Hi Derrick, i hope all is well- it has been a while !
i have meat cutting saws at the shop i can use, but this is my only bandsaw at home

Yep the secret is out!
I used mine (a shameless copy of yours!) just yesterday to drill two set-screw holes in a shaft coupler for my farther-in-law.
Well does it work?
You're just a Cut Tease!
-brino
nice to know that my projects give other's ideas for doing stuff!

yes sir, the saw works!
i'm gonna make a short video and let the peanut gallery see! :grin:

Hi Mike- I have a Skil belt sander of that series/vintage and it's a piece of c**p too.
A heroic effort on your part tho, slow it down even more and you can cut metal
Mark
Thank you very much Mark!
i just hate it when you have (realistic) expectations and the product falls short.
thanks for the idea in regards to the metal cutting!
 

Ulma Doctor

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ACT 5

i got the saw in a relative state of readiness today,
although i have been working on the saw for a week off and on.

since the video,
i needed to get an electrical enclosure and contemplate mounting solutions.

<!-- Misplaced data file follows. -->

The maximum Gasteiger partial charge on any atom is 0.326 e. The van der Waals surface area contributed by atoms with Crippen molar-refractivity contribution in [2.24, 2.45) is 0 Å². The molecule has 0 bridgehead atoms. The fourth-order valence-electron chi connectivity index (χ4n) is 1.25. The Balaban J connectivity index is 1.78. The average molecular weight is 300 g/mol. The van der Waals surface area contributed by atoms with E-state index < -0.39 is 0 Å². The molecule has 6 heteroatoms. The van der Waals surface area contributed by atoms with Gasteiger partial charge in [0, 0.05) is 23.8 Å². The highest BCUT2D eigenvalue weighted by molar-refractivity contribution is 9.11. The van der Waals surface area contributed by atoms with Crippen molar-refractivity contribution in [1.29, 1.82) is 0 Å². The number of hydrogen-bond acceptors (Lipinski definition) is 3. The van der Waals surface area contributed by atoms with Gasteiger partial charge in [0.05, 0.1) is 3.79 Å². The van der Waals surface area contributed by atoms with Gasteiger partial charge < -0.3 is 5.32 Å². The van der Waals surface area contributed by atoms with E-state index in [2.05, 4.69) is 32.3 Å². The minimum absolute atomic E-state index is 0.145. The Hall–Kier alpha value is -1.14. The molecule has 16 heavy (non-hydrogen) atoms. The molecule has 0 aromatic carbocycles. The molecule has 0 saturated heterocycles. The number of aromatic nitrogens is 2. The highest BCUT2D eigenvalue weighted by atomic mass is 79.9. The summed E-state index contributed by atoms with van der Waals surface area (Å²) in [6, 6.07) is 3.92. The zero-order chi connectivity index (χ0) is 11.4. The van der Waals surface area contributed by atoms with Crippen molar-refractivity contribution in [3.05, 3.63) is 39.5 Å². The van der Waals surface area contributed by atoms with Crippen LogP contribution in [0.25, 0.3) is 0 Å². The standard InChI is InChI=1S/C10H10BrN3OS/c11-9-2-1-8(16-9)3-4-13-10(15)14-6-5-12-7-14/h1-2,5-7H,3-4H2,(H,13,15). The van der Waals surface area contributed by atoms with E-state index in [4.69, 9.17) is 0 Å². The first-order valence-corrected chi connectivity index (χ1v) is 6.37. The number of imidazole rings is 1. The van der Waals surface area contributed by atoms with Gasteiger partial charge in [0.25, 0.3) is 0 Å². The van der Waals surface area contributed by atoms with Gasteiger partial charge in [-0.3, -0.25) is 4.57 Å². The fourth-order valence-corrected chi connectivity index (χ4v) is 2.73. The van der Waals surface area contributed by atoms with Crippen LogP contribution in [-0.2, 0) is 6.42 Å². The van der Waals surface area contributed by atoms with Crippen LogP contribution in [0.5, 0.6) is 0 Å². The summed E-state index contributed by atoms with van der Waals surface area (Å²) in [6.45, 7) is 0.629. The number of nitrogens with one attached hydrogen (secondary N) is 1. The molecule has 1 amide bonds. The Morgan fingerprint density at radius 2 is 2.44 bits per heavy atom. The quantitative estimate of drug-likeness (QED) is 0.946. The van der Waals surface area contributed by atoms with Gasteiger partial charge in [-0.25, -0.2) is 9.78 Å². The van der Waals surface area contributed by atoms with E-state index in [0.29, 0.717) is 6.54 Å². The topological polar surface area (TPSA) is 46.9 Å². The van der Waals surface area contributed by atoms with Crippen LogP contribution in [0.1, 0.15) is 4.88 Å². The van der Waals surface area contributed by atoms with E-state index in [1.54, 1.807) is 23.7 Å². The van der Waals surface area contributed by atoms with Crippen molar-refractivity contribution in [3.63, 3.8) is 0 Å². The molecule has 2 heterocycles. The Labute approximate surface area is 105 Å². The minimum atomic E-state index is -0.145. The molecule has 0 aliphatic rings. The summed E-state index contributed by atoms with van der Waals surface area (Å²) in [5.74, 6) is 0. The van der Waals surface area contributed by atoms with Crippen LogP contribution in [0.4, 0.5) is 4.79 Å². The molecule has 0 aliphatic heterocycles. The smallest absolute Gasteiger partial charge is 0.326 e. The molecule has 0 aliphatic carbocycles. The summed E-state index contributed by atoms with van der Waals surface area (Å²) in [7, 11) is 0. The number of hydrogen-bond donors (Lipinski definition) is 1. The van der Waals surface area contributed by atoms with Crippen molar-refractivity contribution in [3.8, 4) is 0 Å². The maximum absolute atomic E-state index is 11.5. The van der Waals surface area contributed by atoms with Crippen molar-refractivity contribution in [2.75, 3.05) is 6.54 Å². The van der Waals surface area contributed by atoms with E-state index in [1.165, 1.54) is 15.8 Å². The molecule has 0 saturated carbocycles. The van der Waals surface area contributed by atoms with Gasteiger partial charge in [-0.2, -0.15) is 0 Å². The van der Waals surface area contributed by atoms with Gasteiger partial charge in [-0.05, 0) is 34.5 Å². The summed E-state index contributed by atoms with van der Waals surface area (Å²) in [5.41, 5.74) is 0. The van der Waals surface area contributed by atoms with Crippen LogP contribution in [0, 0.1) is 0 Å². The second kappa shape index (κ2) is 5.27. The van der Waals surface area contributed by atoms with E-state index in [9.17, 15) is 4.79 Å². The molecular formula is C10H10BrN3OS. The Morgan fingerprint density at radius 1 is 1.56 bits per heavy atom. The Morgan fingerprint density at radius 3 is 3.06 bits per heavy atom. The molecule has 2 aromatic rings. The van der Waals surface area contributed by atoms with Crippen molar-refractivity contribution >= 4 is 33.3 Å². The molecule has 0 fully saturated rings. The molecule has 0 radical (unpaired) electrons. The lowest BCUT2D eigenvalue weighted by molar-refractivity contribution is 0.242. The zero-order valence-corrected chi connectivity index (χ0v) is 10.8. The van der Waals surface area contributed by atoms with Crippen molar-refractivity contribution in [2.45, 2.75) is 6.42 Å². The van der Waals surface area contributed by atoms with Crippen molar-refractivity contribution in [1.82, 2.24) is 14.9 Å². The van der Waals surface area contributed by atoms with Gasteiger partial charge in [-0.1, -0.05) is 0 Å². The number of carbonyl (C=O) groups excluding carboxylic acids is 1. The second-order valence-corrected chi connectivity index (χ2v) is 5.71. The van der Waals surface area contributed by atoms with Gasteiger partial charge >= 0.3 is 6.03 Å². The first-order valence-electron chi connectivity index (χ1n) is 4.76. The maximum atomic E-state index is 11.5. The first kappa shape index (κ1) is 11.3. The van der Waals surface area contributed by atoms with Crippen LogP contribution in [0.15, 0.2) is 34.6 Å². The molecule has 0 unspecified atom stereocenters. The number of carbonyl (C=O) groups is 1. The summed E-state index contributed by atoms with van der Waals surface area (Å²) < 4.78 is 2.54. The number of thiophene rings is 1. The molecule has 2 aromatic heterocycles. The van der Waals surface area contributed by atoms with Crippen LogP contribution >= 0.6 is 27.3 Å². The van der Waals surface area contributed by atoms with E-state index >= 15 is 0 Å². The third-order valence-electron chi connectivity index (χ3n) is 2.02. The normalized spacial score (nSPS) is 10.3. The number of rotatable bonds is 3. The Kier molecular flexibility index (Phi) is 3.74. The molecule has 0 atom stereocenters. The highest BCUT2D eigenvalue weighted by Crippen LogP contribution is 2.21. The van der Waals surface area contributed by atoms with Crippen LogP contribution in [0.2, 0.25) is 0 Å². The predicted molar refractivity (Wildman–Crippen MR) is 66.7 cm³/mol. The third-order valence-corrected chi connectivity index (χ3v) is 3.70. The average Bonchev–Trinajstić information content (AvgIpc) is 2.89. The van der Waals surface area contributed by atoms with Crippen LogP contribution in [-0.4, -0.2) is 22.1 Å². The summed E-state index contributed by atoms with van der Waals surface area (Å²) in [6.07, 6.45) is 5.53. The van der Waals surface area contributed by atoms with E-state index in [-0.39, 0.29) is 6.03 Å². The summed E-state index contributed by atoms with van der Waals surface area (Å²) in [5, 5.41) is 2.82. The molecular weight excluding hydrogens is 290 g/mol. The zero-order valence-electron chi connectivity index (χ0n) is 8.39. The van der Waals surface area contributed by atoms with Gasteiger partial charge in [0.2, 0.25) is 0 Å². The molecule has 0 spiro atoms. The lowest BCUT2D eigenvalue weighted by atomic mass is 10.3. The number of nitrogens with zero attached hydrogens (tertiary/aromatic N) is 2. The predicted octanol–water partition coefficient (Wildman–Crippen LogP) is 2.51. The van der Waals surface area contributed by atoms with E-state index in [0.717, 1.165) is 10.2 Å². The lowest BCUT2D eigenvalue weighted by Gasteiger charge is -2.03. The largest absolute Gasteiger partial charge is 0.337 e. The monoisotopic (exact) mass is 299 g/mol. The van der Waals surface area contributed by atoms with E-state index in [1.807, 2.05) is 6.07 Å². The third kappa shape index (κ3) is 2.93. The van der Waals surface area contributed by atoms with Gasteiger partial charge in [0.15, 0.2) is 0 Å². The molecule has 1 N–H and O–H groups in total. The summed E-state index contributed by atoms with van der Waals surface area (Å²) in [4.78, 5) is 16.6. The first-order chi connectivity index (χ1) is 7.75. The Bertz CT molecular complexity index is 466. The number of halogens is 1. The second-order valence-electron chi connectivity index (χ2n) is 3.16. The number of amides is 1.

the first thing i did was come up with a reference area to measure where everything was going to mount.
luckily the main casting had a trapezoidal feature.
the casting protrusion was going to be my mount point for the electrical enclosure.
the protrusion is a thick part of the main casting.
on the interior of the casting, there is a mount point for a brush for the lower wheel to keep chips debris from derailing the blade

i drilled and tapped the holes to 1/4"-20 tpi
IMG_3601.jpg

i cut a piece of reclaimed 1.5"x 1/2"x 6" 6063 aluminum and laid out the mount points on the electrical enclosure.
i transferred the holes and drilled the enclosure for the mount.

IMG_3606.jpg

i drilled a 2-3/4" hole for the fan inlet and sandwiched an improvised nylon scrub pad filter and a small piece of expanded steel to keep the scrub pad out of the fan.
i tapped the fan mounting holes to #10-32 on 3 holes,
(the 4th hole had interference with the enclosure mounting :bang head:)
the fan was sufficiently captured with 3 screws, so i'll live with it
IMG_3607.jpg

i mounted the KBMM-118 and the potentiometer to the enclosure, and plumbed rest of the the wiring through

when i made my video, i was ignorant to the fact that treadmill motors have a fan integral to the design of the flywheel.

that fact was pointed out ,astutely, by a good friend.
he made recommendation of keeping track of the motor temperature.
thanks for the thought and concern!

so with this in mind, i considered ducting the control box air wash through the dc motor.